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  • Christmas 2017 countdown has begun. Most people reveal their displays the day after Thanksgiving. Will you be ready???
  • Why do we love Christmas? It's all about the traditions. In this chaotic world we can miss the "good old days." Christmas reminds us of that time.
  • The first recorded date of Christmas being celebrated on December 25th was in 336, during the time of the Roman Emperor Constantine. A few years later, Pope Julius I officially declared that the birth of Jesus would be celebrated on that day.
  • Santa Claus's sleigh is led by eight reindeer: Dasher, Dancer, Prancer, Vixen, Comet, Cupid, Dunder (variously spelled Donder and Donner), and Blixem (variously spelled Blixen and Blitzen), with Rudolph being a 20th-century inclusion.
  • Outdoor Christmas lights on homes evolved from decorating the traditional Christmas tree and house with candles during the Christmas season. Lighting the tree with small candles dates back to the 17th century and originated in Germany before spreading to Eastern Europe.
  • That big, jolly man in the red suit with a white beard didn’t always look that way. Prior to 1931, Santa was depicted as everything from a tall gaunt man to a spooky-looking elf. He has donned a bishop's robe and a Norse huntsman's animal skin. When Civil War cartoonist Thomas Nast drew Santa Claus for Harper's Weekly in 1862, Santa was a small elflike figure who supported the Union. Nast continued to draw Santa for 30 years, changing the color of his coat from tan to the red he’s known for today.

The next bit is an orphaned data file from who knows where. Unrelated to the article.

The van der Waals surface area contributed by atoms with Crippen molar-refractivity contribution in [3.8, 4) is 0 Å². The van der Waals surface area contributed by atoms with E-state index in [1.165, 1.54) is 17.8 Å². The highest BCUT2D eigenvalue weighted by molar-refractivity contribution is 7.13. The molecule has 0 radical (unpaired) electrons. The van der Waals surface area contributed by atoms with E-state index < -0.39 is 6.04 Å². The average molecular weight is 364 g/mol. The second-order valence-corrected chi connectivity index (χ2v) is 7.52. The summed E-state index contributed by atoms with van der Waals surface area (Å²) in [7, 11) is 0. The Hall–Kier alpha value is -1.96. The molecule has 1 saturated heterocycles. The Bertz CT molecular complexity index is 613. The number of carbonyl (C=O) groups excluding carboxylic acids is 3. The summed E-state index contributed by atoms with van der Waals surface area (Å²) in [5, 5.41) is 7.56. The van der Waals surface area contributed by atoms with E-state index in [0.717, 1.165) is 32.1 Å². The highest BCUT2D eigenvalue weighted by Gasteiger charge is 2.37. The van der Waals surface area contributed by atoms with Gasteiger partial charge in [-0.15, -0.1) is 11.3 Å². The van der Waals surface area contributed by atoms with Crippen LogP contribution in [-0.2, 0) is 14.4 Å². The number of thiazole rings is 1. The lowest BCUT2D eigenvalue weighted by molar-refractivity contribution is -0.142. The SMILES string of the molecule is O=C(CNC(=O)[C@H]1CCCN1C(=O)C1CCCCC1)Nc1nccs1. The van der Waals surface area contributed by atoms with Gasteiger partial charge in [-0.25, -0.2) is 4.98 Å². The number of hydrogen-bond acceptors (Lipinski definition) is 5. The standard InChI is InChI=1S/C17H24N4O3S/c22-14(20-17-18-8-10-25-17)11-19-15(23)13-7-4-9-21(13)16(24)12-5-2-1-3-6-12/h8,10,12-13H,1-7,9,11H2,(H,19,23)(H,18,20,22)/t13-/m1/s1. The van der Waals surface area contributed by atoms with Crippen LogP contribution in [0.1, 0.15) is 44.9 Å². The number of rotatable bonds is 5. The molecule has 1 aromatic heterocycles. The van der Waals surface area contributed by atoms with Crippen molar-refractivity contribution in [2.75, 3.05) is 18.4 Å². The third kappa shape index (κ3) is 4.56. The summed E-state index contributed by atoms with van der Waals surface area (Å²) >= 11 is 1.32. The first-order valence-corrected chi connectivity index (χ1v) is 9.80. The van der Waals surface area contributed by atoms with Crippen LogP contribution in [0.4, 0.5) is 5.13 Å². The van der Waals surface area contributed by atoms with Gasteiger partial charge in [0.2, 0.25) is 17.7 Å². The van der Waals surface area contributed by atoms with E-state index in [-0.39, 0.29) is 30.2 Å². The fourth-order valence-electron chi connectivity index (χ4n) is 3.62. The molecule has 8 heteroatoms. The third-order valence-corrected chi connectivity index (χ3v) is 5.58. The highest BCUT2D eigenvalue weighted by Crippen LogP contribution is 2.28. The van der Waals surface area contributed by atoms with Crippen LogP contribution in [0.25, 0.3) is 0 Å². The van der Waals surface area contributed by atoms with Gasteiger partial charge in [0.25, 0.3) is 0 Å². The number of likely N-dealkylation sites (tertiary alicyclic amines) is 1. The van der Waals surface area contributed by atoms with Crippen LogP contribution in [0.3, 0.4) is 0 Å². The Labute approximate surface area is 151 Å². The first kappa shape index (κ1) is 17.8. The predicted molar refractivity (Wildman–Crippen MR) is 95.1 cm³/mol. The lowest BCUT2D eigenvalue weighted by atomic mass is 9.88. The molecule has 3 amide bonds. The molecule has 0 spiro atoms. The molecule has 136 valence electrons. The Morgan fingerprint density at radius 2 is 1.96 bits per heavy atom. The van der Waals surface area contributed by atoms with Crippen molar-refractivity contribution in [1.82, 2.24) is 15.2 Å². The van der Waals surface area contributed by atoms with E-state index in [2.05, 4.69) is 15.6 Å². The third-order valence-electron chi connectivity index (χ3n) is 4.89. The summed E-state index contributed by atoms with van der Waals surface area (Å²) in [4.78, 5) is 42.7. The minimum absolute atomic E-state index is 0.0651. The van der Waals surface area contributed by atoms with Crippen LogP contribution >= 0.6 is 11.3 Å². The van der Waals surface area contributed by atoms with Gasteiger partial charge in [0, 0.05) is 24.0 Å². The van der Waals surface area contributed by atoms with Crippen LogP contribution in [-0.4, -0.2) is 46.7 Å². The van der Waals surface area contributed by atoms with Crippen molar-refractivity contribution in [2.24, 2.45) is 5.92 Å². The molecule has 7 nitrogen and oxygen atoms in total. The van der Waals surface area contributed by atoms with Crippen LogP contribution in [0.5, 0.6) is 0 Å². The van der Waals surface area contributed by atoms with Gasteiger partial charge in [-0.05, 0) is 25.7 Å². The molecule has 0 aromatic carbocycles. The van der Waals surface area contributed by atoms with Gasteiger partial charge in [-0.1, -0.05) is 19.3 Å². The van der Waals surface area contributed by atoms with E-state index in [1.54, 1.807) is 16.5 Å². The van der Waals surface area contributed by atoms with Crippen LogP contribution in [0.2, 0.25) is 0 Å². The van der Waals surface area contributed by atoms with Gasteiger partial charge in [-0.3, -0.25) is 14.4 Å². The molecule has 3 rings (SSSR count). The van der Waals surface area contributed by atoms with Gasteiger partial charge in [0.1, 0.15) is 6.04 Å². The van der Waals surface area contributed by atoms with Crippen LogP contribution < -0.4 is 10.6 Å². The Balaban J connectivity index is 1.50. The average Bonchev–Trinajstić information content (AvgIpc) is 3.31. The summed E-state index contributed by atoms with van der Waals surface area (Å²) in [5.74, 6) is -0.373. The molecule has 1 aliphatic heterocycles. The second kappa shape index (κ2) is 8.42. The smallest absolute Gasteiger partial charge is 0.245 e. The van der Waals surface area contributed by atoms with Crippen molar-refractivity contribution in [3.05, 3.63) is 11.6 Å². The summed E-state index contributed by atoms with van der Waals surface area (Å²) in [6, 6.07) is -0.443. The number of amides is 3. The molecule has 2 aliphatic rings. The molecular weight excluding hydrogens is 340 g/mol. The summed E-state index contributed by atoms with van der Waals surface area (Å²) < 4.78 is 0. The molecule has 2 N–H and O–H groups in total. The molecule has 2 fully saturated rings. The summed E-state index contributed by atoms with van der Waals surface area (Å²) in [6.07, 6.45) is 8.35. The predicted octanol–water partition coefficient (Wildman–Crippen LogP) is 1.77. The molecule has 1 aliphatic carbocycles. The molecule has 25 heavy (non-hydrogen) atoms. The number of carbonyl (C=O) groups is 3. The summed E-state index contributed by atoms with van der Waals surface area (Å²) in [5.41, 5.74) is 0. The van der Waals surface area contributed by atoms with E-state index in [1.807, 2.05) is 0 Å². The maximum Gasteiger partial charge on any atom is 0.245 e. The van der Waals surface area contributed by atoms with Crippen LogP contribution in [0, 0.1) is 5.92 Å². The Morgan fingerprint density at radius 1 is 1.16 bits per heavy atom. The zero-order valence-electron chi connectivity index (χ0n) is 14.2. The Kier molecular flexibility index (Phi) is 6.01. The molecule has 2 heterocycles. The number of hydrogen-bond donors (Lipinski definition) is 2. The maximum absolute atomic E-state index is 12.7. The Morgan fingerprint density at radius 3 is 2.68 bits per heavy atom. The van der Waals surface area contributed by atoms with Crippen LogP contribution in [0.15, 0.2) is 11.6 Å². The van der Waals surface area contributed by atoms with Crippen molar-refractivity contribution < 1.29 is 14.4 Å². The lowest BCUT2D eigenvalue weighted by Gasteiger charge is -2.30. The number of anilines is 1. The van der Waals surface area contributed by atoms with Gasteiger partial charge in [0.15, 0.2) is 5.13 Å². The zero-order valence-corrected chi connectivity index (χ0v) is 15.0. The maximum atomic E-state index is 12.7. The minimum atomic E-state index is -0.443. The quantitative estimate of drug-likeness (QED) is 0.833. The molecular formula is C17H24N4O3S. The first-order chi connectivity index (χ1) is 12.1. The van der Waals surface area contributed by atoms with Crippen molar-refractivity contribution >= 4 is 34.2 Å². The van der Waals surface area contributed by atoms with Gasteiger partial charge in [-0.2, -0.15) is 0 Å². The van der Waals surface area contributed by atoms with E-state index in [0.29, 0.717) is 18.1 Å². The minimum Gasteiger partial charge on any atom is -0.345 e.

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About my display

Found 10 results

  1. Securing 10' 3" PVC Poles

    My driveway arch is made from 3" sch 40 PVC. Since it is a driveway arch I can not have a true 3 point anchor with guide wires. I need a way to keep the poles up straight and sturdy. I thought about putting sleeves in the ground or using something similar. Ideas? I have a pic of it, it stands upright for a month or 2, but it's very unstable and swings around easily.
  2. Lights on roof

    Well, now that Christmas-palooza 2016 is packed away, it's time to start building the 2017 edition---oh yea! This year I resolve to run C9s vertically across my two-story house,as well as across the roof. So, I turn to the mob for build ideas. How do you anchor lights to the roof ridge line and bottom edge; and how do you hang the lights across the vertical face of a two-story,vinyl sided(with trim wrap)? Thanx friends!